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Dual Universe beta starts in August, will require a monthly subscription fee

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Dual Universe "allows millions of players to interact with each other in a single, fully-editable world," declares the narrator in the trailer above. It's a spectacularly ambitious claim, which naturally makes a person wary—among all the other attempts, will this really be the giant voxel MMO sanbox that grips us? We should have a better idea after August 27, when Dual Universe enters beta.

It won't be a free beta, though. You don't see this too often anymore: The Dual Universe beta will cost a monthly subscription fee that ranges in price from about $5.83 to $7 depending on how many months you purchase at a time. Here's the breakdown:

  • 3 months: $20.97 
  • 6 months: $38.45
  • 12 months: $69.90

Alternatively, you can get beta access without a subscription and start playing Dual Universe now by buying an Alpha Pack (opens in new tab) (which will stop being sold soon), but note that the alpha's final content wipe will occur before the beta begins.

The release of the beta will also coincide with a lifting of the NDA currently in place for alpha players, meaning testers will be able to talk openly about their experiences with the game. I look forward to reporting on Dual Universe. Whether it succeeds or not, ambitious player-controlled sandboxes are almost always at least interesting.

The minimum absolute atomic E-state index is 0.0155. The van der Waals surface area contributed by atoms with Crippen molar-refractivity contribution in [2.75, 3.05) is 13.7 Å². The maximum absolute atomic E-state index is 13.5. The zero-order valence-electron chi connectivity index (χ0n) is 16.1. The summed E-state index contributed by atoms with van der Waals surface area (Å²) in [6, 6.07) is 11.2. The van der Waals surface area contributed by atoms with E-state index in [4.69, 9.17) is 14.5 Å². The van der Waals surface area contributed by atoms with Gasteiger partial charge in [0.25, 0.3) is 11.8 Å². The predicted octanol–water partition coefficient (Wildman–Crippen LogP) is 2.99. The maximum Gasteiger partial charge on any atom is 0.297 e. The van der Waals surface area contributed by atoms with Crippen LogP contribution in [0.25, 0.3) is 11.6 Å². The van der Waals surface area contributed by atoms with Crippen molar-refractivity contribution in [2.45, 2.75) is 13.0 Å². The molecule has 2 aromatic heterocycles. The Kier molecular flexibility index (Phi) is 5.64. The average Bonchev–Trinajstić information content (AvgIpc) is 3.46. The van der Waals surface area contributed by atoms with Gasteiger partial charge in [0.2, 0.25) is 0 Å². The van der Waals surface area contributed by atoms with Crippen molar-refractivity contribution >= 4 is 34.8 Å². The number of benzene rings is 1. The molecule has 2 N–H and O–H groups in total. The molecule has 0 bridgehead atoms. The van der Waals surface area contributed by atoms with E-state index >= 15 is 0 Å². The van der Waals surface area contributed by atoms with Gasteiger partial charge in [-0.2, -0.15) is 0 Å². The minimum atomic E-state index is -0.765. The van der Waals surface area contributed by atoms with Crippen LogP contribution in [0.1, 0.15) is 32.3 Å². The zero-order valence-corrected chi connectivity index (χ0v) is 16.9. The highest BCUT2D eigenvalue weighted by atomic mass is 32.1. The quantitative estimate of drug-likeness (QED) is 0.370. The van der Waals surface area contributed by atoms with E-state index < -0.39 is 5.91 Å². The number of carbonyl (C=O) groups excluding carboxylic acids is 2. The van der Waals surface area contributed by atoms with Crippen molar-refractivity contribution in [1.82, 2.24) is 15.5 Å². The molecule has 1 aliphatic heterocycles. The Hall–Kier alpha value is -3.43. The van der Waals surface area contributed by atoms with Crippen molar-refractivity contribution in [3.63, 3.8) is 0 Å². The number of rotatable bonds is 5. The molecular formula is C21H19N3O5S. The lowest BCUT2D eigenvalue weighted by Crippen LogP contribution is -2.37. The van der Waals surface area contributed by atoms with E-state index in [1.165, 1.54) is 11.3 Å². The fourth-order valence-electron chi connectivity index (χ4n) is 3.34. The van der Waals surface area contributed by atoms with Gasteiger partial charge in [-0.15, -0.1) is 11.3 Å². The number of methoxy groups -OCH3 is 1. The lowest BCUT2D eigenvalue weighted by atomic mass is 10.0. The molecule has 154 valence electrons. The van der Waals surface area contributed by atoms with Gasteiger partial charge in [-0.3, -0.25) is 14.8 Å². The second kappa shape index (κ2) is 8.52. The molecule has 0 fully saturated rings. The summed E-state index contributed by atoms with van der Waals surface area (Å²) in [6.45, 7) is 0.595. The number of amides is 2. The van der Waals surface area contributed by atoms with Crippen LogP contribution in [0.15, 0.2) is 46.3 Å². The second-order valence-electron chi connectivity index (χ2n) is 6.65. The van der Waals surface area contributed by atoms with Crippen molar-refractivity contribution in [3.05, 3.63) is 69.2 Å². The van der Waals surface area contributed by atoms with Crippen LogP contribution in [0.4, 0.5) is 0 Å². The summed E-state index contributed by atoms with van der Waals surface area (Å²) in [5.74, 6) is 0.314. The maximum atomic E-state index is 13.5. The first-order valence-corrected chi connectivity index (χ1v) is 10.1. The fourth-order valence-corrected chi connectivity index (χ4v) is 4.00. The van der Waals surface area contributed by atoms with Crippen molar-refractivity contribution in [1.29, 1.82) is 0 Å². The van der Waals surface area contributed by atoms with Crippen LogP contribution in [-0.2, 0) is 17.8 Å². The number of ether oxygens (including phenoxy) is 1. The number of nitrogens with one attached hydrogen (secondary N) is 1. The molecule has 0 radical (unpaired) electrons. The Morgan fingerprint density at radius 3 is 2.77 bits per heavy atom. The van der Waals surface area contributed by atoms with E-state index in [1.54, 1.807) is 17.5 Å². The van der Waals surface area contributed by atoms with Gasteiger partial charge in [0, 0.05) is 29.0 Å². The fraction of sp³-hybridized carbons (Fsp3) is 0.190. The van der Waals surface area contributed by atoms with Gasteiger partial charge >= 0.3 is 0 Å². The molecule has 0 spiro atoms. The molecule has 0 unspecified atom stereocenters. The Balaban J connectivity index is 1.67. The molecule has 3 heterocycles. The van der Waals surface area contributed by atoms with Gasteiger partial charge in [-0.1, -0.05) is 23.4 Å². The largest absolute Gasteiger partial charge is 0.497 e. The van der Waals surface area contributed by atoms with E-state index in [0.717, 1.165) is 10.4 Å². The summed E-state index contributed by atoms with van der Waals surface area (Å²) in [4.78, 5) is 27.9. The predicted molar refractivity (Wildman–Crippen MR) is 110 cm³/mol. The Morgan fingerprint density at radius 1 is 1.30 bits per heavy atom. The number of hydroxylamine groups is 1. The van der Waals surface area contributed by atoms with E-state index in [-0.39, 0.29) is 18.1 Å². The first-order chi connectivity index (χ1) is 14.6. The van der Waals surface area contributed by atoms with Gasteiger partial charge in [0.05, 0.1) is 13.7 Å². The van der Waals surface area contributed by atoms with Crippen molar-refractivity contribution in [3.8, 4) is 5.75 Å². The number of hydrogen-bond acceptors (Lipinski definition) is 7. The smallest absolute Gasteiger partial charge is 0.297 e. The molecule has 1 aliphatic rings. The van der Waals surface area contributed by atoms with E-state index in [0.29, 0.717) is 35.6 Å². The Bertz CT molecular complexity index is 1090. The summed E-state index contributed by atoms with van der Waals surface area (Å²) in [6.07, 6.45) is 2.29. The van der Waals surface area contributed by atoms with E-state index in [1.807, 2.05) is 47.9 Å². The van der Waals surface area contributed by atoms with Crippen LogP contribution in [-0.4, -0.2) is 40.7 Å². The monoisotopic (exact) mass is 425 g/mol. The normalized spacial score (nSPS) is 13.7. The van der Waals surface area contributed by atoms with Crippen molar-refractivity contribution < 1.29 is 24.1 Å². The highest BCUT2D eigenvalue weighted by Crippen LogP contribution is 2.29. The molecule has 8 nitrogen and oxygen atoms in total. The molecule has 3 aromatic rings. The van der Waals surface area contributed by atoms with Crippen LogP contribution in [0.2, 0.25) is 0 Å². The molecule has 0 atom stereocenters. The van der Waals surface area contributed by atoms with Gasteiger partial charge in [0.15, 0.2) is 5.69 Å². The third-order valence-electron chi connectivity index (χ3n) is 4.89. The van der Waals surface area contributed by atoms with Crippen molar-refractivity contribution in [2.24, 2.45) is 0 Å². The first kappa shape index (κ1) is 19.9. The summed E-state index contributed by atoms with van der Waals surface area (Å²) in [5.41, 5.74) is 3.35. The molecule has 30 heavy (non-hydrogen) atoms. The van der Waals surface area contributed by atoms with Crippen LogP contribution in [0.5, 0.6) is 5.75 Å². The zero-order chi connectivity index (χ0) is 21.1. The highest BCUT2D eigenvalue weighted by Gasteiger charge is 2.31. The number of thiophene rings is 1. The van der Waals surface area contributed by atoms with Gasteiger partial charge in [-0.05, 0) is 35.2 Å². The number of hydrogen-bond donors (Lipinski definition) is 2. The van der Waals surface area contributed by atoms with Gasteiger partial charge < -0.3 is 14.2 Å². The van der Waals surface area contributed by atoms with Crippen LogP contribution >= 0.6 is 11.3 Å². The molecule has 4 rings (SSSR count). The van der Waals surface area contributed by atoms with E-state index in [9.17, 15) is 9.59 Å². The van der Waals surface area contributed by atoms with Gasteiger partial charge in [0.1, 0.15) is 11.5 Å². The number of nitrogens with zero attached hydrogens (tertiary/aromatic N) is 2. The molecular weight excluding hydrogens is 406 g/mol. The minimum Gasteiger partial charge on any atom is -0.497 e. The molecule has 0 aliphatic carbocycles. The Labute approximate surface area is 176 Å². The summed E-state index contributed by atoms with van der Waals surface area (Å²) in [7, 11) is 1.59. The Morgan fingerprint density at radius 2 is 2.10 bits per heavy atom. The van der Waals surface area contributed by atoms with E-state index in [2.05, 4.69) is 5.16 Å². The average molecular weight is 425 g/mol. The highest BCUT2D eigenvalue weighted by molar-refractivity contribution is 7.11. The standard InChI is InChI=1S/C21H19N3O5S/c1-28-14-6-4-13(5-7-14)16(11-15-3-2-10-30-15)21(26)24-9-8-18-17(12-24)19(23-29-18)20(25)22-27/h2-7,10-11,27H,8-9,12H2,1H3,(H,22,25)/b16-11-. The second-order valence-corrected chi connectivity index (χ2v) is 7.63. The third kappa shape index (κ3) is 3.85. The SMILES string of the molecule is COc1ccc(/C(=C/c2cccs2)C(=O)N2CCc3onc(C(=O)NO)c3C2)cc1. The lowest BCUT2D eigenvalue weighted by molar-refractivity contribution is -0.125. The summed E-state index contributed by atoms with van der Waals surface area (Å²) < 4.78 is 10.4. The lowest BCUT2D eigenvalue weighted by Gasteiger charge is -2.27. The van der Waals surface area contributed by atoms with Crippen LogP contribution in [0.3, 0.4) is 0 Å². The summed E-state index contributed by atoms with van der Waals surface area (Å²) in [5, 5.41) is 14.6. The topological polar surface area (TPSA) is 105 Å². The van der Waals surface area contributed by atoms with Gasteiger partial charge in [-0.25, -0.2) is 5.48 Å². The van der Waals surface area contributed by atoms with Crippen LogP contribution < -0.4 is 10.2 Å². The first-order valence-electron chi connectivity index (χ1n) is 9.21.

Developer Novaquark has also released Dual Universe's cinematic opening, which you can watch below, and you can find out more about the sci-fi MMO on the official site (opens in new tab). Dual Universe's full launch is planned for 2021, at which point Novaquark expects the subscription pricing to remain the same.

When we last checked in with Dual Universe during pre-alpha, a player had built a McDonalds in the game (opens in new tab), because that's what you do in games that let you build things.

Tyler Wilde
Executive Editor

Tyler grew up in Silicon Valley alongside Apple and Microsoft, playing games like Zork and Arkanoid on the early personal computers his parents brought home. He was later captivated by Myst, SimCity, Civilization, Command & Conquer, Bushido Blade (yeah, he had Bleem!), and all the shooters they call "boomer shooters" now. In 2006, Tyler wrote his first professional review of a videogame: Super Dragon Ball Z for the PS2. He thought it was OK. In 2011, he joined PC Gamer, and today he's focused on the site's news coverage. After work, he practices boxing and adds to his 1,200 hours in Rocket League.